Among the yet-uncounted casualties of this contentious legislative session is the relationship between two men who in the past three years had struck up a fast friendship and forged a potentially powerful political alliance.
These days, Baltimore County Executive C. A. Dutch Ruppersberger and Montgomery County Executive Douglas M. Duncan -- influential Democrats who had even been mentioned as possible running mates on a dream-team ticket for governor -- are little more than polite to each other.
The dispute between them stems from the pending Baltimore schools deal, in which the city would realize $254 million in new education aid from the state.
Ruppersberger is supporting the legislation, which he believes benefits the state overall and his jurisdiction in particular because of its proximity to the city. He maintains that legislators from Montgomery and elsewhere are going too far in withholding support for the deal until they get more school aid themselves.
Duncan views Ruppersberger as having abandoned a promise to stick with the executives of the Maryland's largest jurisdictions -- the "Big Seven" -- in uniting behind a proposal for more aid for all of the state's 23 counties. He and others say Ruppersberger cut his own deal at the expense of Washington suburban counties.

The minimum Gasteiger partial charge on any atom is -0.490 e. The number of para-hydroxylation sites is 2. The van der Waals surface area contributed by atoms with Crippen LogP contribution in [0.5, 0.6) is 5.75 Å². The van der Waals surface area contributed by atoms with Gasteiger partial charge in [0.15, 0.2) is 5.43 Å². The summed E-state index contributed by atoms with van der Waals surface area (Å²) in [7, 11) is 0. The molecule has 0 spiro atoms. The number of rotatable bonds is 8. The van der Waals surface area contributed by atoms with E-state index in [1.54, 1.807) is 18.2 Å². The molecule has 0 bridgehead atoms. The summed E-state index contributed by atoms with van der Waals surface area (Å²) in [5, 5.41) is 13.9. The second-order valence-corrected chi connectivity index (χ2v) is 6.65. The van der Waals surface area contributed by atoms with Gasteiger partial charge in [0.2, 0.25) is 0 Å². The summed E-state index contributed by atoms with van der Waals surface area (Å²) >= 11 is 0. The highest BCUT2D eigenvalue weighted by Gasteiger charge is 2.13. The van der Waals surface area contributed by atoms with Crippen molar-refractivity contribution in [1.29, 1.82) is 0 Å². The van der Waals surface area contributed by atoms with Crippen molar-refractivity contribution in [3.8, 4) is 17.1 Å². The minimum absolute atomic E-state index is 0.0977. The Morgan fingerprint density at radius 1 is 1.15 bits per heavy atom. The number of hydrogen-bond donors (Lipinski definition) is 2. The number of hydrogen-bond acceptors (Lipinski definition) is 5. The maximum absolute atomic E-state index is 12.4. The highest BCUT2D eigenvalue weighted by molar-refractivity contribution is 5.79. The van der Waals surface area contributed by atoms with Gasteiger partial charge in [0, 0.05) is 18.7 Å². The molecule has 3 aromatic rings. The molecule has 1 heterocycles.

"Frankly, they had a difference of opinion. [It was] the first time they ever had a public disagreement," said an aide to one of them. "They might have some hurt feelings."
The falling out is one example of the personal toll of parochial politics in Annapolis this year over the schools deal.
Both executives are reticent to discuss their dispute in detail and are maintaining a friendly veneer. "I would hope this doesn't hurt our relationship," Ruppersberger said. "We're friends. We still talk," Duncan said.
But people familiar with the situation say that despite the assertions to the contrary, the rift between the two is real. Assessments of its depth and whether it has staying power vary.
The once-warm relationship between Ruppersberger, 51, and Duncan, 41, marked a huge change in dynamics between leaders of two major counties that have found themselves at odds.
From the beginning, the two first-term executives worked closely to bridge the gap between the Baltimore-area jurisdictions and suburban Washington counties. They became friends, socializing and taking each other to Orioles and University of Maryland basketball games.
'Higher decibel level'
"Dutch and Doug like each other, and when you have a difference of opinion between them, it's going to take on a higher decibel level than it would if they were both just acquaintances," said David S. Bliden, executive director of the Maryland Association of Counties.
Ruppersberger and Duncan are on the periphery of the legislative process, but each has a stake in the deals being cut around the city schools legislation.
The bill, which passed the Senate last week and is pending in the House, calls for city schools to receive the $254 million in new aid over five years. At the same time, a new school board -- appointed by the governor and mayor -- would take control of the school system.